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Thread: Specs for a New Computer to Specifically Run ArcGIS? -- Graphics Question

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    Stuart Robbins
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    Question Specs for a New Computer to Specifically Run ArcGIS? -- Graphics Question

    I'm looking to build a new PC for work, really spec'ed run three pieces of software: ArcGIS, USGS's ISIS, and some custom crater-detection software. For the latter two, I already need to have a fast processor and max out the RAM. What I don't need for either is a GPU.

    My question is, what use does Arc make of the GPU? I couldn't really tell anything from ESRI's system requirements page. For example, does it do any hardware acceleration? Use CUDA? Or would the on-chip GPU run Arc just as well as a $500 GPU?

    Thanks!

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    V Stuart Foote

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    Default Re: Specs for a New Computer to Specifically Run ArcGIS? -- Graphics Question

    Stuart,

    ArcGIS Desktop makes limited use of hardware accelerated graphics -- improves scrolling of base maps for ArcMap and some OpenGL shader work for 3D renderings with ArcScene and ArcGlobe. No CUDA or OpenCL functions. An integrated HD3000 GPU on an Intel i7-2600 would be perfectly adequate. Put the extra money into additional RAM and SSD storage for disk I/O.

    Then if you find you need to tackle Python coding of OpenCL or CUDA for NumPy hypercube processing beyond on CPU capabilities of ISIS or IDL, you could add-in a low priced AMD or Nvidia discrete PCIe graphics card to develop image processing workflows with.

    Stuart
    Last edited by vsfoote; 04-09-2012 at 08:40 PM.

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    Stuart Robbins
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    Default Re: Specs for a New Computer to Specifically Run ArcGIS? -- Graphics Question

    Thanks for the response, Stuart. It's actually different from one I got from someone else. I was wondering if you could by chance comment on what they said?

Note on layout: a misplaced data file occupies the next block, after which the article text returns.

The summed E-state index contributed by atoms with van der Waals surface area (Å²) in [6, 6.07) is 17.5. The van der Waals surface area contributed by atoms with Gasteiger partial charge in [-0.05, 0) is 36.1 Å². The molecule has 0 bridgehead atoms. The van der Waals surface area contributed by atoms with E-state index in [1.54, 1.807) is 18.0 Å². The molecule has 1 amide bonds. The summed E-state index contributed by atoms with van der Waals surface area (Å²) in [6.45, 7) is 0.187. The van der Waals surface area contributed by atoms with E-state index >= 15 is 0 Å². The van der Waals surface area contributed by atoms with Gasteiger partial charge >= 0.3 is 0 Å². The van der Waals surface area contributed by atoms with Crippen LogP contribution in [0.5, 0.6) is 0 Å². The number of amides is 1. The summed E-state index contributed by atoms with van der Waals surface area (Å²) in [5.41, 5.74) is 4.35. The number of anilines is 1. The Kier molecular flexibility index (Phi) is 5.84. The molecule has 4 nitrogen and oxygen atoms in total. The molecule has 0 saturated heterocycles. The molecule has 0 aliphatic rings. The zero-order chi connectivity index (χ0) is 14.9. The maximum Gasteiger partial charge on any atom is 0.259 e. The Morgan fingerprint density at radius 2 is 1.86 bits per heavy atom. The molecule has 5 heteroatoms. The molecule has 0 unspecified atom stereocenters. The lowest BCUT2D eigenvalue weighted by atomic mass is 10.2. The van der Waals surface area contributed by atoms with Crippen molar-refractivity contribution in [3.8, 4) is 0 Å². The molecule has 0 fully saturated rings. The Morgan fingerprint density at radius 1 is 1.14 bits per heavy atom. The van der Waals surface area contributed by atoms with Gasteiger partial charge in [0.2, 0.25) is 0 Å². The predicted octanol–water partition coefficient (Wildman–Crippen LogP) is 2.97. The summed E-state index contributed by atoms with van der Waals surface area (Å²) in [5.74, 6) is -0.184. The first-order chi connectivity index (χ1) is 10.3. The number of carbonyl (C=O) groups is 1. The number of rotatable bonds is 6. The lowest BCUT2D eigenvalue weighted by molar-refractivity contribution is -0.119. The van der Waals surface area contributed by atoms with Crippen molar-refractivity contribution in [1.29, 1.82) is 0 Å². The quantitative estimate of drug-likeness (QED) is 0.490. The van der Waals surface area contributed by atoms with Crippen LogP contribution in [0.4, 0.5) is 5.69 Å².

I'm actually a systems analyst at a company that has major ArcGIS and Autocad teams / practices and deal with this on a daily basis. Those specs look pretty good but don't try OC'ing your CPU because software like ArcGIS is known for lockups, crashes and overall system deterioration. ... you want a Nvidia Quadro card or an ATI FirePRO card, you may even want to get dual graphics cards since ArcGIS can make use of them (comes in handy with the huge 3d or high definition images). Both of the cards I listed are for high end workstations (made for CAD and arcGIS) and even have specific drivers to increase performance with both pieces of software. I would also swap out the ram you have for unbuffered ECC RAM, you need to make sure the motherboard you have supports it but it definitely can make a world of a difference when you're dealing with massive data sets and projects.

    Tip of Advice: Don't store your project files or any references on a network or external drive if you are going to be working on them, it can cause GIS to slow down to a crawl in no time.

    Second Tip: Using an SSD for a boot drive is great but unless you know what you're doing I would avoid it, if you end up having any kind of GIS temp files being saved to the SSD it could kill it in a week or two. You would probably be better off buying 3 or 4 medium sized SATA hard drives and creating a raid 5 with them. That would give you amazing boot/load times (equal to or better than a SSD) and redundancy.
    The advice isn't purely GPU-centric as I was asking about all the specs, but perhaps you can still comment? He hasn't responded to my clarification that I really don't use any of the 3D stuff for Arc so I'm wondering if that has to do with the different suggestions between the two of you.

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    V Stuart Foote

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    Default Re: Specs for a New Computer to Specifically Run ArcGIS? -- Graphics Question

    Stuart,

    Hmmm, I think you'll notice that they're also supporting AutoDesk CAD which runs highly optimized with 64-bit OS support and GPU hardware support with suitable custom GPU drivers. Similar would be configuration to support other highly graphic intensive image processing, engineering and visual simulation programs from the likes of Adobe, Abaqus, ERDAS, NAVIS Works, IHS, Schlumberger, etc. Rendering and hardware based acceleration of Esri ArcGIS Desktop 3D Analyst, ArcGlobe, ArcScene are not in the same league!

    For Esri ArcGIS Desktop -- there is limited use of hardware acceleration in ArcMap, and that is all OpenGL based. Primarily accelerated OpenGL shaders and texture support for raster buffering (for smooth scrolling) and some 3D wireframe fills. The imbedded HD3000 GPU of an Intel i7 2600K/2700K or P3000 of Xeon E3 12x5 would provide more than acceptable ArcGIS graphics performance.

    I run a mix of nVidia Quadro FX, GeForce and HD3000 supported workstations--Dell PrecisionT5500s & T1600s, and Optiplex 790s. Find no appreciable difference between the intel HD3000 imbedded systems and the nVidia Quadro/GeForce PCI Express x16 slotted cards for ArcGIS use. Also, not really noticeable forERDAS, ENVI/IDL, Java or Python based image analysis, IHS Kingdom, or Autodesk Map3D work--but then our students don't stress the GPU that much.